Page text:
Increasing building circularity can help minimise environmental impacts and mitigate climate change through initiatives like:

  • Extending product lifetimes, reducing demolition and avoiding new construction;
  • Reducing material losses;
  • Recirculating materials and products, avoiding extraction of new materials;
  • Preventing downcycling;
  • Substituting greenhouse gas-intensive materials with lower emission products.

The global picture is important, too. Buildings must be made to protect people from the effects of climate change, including extreme heat and low energy use.

The EU's renovation wave aims to at least double the annual energy renovation rate (currently estimated at 1%) of residential and non-residential buildings by 2030 and initiate energy renovations that could reduce building energy consumption by at least 60%.

The Energy Efficiency Directive, the Energy Performance of Buildings Directive and their respective 2021 recasts set out clear frameworks to achieve this, while the European Commission works to promote climate change adaptation in building standards.

The need to move beyond the greenhouse gas emissions generated from the use of buildings and to adopt a life cycle perspective, in which emissions embedded in construction materials are addressed, is increasingly being recognised by construction sector stakeholders (World Green Building Council, 2022).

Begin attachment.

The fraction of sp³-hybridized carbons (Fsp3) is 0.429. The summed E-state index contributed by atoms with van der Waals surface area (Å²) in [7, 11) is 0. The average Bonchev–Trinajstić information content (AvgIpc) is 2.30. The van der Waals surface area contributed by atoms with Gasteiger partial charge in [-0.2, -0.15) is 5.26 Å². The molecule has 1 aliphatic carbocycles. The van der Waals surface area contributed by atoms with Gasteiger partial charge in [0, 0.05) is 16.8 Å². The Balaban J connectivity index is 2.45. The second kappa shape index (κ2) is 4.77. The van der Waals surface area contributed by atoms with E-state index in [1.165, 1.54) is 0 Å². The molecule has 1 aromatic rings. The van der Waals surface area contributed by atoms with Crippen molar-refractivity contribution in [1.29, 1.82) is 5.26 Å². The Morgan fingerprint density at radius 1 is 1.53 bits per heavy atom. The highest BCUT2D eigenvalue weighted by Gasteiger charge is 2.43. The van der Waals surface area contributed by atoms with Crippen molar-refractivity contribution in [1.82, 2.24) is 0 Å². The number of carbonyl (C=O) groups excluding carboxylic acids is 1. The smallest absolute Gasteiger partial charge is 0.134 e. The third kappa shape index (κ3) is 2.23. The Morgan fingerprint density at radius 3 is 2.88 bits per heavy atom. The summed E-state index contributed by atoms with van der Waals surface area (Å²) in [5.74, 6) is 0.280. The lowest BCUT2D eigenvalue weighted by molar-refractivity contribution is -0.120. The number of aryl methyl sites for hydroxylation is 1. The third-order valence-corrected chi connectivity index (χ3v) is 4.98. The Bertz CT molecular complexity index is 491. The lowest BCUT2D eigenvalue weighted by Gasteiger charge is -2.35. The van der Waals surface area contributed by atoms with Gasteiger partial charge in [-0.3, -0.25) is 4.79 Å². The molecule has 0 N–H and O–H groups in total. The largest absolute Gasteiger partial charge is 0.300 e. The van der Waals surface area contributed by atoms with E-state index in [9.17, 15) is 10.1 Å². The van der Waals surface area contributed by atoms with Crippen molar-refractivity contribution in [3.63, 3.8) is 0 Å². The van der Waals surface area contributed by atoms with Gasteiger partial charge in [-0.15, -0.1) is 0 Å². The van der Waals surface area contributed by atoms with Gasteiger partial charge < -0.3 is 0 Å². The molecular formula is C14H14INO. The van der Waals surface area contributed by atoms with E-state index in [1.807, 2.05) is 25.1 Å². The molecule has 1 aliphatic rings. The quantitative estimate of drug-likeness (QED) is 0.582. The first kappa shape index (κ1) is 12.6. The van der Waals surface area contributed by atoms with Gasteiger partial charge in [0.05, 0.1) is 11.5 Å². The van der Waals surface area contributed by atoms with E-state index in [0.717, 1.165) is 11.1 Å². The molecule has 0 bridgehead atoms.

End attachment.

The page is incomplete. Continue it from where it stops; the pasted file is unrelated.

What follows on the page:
Knowledge of buildings’ life cycle greenhouse gas emissions is therefore important from both policy and industry perspectives.

EEA briefing, 2022

Cooling your home during a heatwave?

Across Europe, rising temperatures, combined with an ageing population and urbanisation, mean that the population is becoming more vulnerable to heat and that demand for cooling in buildings is rising rapidly. Buildings, as long-lasting structures, can offer protection from heatwaves and high temperatures if appropriately designed, constructed, renovated and maintained. 

The summer of 2022, with its successive long heatwaves and high energy prices, may have raised the sense of urgency given to the alleviation of heat stress. Our briefing examines key elements of sustainable cooling policy, and its potential impacts on vulnerable groups, by reducing health risks, inequalities and summer energy poverty.

How is Copernicus helping?

Through the Urban Atlas, the Copernicus Land Monitoring Service provides information on built-up areas and building heights, which can help to map existing infrastructures.

Displacement of building structures and their surroundings due to terrain instability can be monitored with the European Ground Motion Service, which is also part of the Copernicus Land Monitoring Service.

The EEA provides the Copernicus Land Monitoring Service together with the European Commission's Joint Research Centre.

How can we improve building construction?

Three circularity objectives can be addressed through circular renovation actions:

Source: EEA briefing, 2022

Improving circularity of construction and demolition waste

Source: EEA briefing, 2020